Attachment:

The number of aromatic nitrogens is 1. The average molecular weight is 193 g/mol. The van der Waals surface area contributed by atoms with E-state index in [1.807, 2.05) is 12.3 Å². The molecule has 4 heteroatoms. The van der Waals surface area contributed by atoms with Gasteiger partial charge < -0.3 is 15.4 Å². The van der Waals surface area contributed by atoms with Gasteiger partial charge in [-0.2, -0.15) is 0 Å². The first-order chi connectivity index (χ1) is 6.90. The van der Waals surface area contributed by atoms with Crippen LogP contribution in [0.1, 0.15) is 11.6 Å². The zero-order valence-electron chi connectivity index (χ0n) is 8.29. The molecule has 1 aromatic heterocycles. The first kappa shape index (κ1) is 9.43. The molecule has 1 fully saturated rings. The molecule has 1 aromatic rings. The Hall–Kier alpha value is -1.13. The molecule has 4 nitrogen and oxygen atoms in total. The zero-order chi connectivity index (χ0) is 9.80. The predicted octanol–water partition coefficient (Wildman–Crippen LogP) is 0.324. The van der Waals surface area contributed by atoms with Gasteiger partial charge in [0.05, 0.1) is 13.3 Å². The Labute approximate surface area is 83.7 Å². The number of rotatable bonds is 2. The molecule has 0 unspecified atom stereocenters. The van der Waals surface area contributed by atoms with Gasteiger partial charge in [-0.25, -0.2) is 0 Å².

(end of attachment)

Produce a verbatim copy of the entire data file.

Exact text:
The number of aromatic nitrogens is 1. The average molecular weight is 193 g/mol. The van der Waals surface area contributed by atoms with E-state index in [1.807, 2.05) is 12.3 Å². The molecule has 4 heteroatoms. The van der Waals surface area contributed by atoms with Gasteiger partial charge < -0.3 is 15.4 Å². The van der Waals surface area contributed by atoms with Gasteiger partial charge in [-0.2, -0.15) is 0 Å². The first-order chi connectivity index (χ1) is 6.90. The van der Waals surface area contributed by atoms with Crippen LogP contribution in [0.1, 0.15) is 11.6 Å². The zero-order valence-electron chi connectivity index (χ0n) is 8.29. The molecule has 1 aromatic heterocycles. The first kappa shape index (κ1) is 9.43. The molecule has 1 fully saturated rings. The molecule has 1 aromatic rings. The Hall–Kier alpha value is -1.13. The molecule has 4 nitrogen and oxygen atoms in total. The zero-order chi connectivity index (χ0) is 9.80. The predicted octanol–water partition coefficient (Wildman–Crippen LogP) is 0.324. The van der Waals surface area contributed by atoms with Gasteiger partial charge in [0.05, 0.1) is 13.3 Å². The Labute approximate surface area is 83.7 Å². The number of rotatable bonds is 2. The molecule has 0 unspecified atom stereocenters. The van der Waals surface area contributed by atoms with Gasteiger partial charge in [-0.25, -0.2) is 0 Å².